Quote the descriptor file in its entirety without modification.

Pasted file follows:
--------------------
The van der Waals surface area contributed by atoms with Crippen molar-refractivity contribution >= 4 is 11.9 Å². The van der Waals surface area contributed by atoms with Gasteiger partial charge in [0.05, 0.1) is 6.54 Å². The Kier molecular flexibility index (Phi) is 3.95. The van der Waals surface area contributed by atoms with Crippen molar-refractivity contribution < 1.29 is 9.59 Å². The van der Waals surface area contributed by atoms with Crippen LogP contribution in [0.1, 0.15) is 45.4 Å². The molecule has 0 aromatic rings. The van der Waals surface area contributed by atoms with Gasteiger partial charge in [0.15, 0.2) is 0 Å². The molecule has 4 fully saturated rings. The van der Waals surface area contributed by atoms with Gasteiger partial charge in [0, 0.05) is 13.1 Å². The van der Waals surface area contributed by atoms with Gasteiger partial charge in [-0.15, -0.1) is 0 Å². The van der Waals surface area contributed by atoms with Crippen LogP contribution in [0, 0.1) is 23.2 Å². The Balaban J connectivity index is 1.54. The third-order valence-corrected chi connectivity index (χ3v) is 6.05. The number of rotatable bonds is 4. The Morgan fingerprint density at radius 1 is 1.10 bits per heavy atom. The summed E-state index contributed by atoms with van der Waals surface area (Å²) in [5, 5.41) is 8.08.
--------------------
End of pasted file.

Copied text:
The van der Waals surface area contributed by atoms with Crippen molar-refractivity contribution >= 4 is 11.9 Å². The van der Waals surface area contributed by atoms with Gasteiger partial charge in [0.05, 0.1) is 6.54 Å². The Kier molecular flexibility index (Phi) is 3.95. The van der Waals surface area contributed by atoms with Crippen molar-refractivity contribution < 1.29 is 9.59 Å². The van der Waals surface area contributed by atoms with Crippen LogP contribution in [0.1, 0.15) is 45.4 Å². The molecule has 0 aromatic rings. The van der Waals surface area contributed by atoms with Gasteiger partial charge in [0.15, 0.2) is 0 Å². The molecule has 4 fully saturated rings. The van der Waals surface area contributed by atoms with Gasteiger partial charge in [0, 0.05) is 13.1 Å². The van der Waals surface area contributed by atoms with Gasteiger partial charge in [-0.15, -0.1) is 0 Å². The van der Waals surface area contributed by atoms with Crippen LogP contribution in [0, 0.1) is 23.2 Å². The Balaban J connectivity index is 1.54. The third-order valence-corrected chi connectivity index (χ3v) is 6.05. The number of rotatable bonds is 4. The Morgan fingerprint density at radius 1 is 1.10 bits per heavy atom. The summed E-state index contributed by atoms with van der Waals surface area (Å²) in [5, 5.41) is 8.08.